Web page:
In Review: Usagi Yojimbo #162

The mystery deepens with the characters having to team up to solve a double murder.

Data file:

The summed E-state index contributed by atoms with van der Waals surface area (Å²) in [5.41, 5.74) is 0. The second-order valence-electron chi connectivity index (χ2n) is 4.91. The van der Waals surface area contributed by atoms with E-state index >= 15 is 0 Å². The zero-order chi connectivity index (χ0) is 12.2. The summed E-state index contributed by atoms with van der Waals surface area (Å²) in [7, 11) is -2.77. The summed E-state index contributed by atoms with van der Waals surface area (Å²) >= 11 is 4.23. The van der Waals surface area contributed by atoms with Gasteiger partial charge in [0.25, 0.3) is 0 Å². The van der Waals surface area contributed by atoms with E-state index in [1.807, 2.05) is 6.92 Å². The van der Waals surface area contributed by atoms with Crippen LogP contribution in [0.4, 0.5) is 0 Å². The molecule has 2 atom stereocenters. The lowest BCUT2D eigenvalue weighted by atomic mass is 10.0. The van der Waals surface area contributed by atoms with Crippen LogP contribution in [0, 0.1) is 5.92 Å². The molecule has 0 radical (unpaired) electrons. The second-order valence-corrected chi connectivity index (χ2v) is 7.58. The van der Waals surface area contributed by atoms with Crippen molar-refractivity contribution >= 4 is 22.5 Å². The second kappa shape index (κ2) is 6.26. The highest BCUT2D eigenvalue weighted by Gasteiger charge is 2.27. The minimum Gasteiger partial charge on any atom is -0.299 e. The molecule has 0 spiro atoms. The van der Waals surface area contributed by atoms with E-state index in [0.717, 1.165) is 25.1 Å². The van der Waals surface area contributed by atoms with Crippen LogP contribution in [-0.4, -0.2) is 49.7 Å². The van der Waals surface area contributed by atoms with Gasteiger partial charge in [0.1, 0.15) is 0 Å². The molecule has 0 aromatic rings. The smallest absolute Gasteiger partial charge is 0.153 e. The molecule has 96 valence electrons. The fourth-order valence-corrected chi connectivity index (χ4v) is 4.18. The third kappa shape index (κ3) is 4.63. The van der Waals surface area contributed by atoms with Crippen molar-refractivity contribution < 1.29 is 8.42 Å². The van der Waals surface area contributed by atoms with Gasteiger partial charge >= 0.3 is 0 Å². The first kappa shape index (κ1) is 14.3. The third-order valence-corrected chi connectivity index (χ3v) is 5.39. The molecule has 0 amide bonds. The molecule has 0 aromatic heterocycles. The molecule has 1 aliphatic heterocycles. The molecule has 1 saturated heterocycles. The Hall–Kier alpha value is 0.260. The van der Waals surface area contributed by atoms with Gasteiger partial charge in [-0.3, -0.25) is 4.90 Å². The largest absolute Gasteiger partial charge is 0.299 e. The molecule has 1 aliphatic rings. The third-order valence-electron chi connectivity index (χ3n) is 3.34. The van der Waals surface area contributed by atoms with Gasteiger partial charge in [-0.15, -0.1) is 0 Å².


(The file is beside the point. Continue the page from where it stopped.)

The cover: Using a torch like a flashlight, Inspector Ishida follows the path of blood on the ground. Behind him is Usagi, his hand to his sword, ready to pull it loose should they encounter danger. The surprising third member of this trio is Kitsune, terrified of someone whose shadow is on the wall behind them. They are trying to discover the identity of the person who murdered the man whose house she was stealing from. Having the characters positioned as they are, the reader can see the leads clearly and identify their demeanors, with Kitsune having a wonderfully comedic, yet honest, look upon her face. I’ve said this before, but it always deserves repeating, Stan Sakai is not only a superior character artist, his settings are second to none. Look at the buildings that surround the characters: they are fantastic! The colors by Tom Luth are also stellar. The blues in the characters’ clothing make them pop up against the brown buildings, but it’s the lantern’s beam and the blood it finds that really draws the reader’s eyes. Sakai and Luth are a dynamic duo of comic book covers. Overall grade: A+